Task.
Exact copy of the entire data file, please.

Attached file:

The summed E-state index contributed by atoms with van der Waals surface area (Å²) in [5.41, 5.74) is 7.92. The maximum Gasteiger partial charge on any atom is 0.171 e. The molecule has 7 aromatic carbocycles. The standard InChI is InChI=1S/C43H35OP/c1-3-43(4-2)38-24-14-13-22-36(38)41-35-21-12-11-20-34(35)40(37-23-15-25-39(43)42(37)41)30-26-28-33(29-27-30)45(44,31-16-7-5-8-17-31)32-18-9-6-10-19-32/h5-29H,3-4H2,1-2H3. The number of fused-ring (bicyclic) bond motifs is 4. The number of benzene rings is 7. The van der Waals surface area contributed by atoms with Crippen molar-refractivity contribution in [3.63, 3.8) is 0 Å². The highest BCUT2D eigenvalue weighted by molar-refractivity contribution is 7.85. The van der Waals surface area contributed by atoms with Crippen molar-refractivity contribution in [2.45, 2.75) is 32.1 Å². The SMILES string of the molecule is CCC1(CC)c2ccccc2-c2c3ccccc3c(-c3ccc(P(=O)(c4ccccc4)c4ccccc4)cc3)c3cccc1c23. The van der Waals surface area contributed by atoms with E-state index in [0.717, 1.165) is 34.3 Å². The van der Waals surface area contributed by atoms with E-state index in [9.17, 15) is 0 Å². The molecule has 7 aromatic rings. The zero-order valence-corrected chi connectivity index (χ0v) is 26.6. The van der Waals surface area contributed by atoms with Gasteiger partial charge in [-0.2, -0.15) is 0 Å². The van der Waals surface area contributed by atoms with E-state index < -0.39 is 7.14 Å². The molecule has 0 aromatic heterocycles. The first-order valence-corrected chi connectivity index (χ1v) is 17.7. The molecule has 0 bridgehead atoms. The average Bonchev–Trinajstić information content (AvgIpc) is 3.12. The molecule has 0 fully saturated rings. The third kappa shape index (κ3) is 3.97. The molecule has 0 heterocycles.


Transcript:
The summed E-state index contributed by atoms with van der Waals surface area (Å²) in [5.41, 5.74) is 7.92. The maximum Gasteiger partial charge on any atom is 0.171 e. The molecule has 7 aromatic carbocycles. The standard InChI is InChI=1S/C43H35OP/c1-3-43(4-2)38-24-14-13-22-36(38)41-35-21-12-11-20-34(35)40(37-23-15-25-39(43)42(37)41)30-26-28-33(29-27-30)45(44,31-16-7-5-8-17-31)32-18-9-6-10-19-32/h5-29H,3-4H2,1-2H3. The number of fused-ring (bicyclic) bond motifs is 4. The number of benzene rings is 7. The van der Waals surface area contributed by atoms with Crippen molar-refractivity contribution in [3.63, 3.8) is 0 Å². The highest BCUT2D eigenvalue weighted by molar-refractivity contribution is 7.85. The van der Waals surface area contributed by atoms with Crippen molar-refractivity contribution in [2.45, 2.75) is 32.1 Å². The SMILES string of the molecule is CCC1(CC)c2ccccc2-c2c3ccccc3c(-c3ccc(P(=O)(c4ccccc4)c4ccccc4)cc3)c3cccc1c23. The van der Waals surface area contributed by atoms with E-state index in [0.717, 1.165) is 34.3 Å². The van der Waals surface area contributed by atoms with E-state index in [9.17, 15) is 0 Å². The molecule has 7 aromatic rings. The zero-order valence-corrected chi connectivity index (χ0v) is 26.6. The van der Waals surface area contributed by atoms with Gasteiger partial charge in [-0.2, -0.15) is 0 Å². The van der Waals surface area contributed by atoms with E-state index < -0.39 is 7.14 Å². The molecule has 0 aromatic heterocycles. The first-order valence-corrected chi connectivity index (χ1v) is 17.7. The molecule has 0 bridgehead atoms. The average Bonchev–Trinajstić information content (AvgIpc) is 3.12. The molecule has 0 fully saturated rings. The third kappa shape index (κ3) is 3.97. The molecule has 0 heterocycles.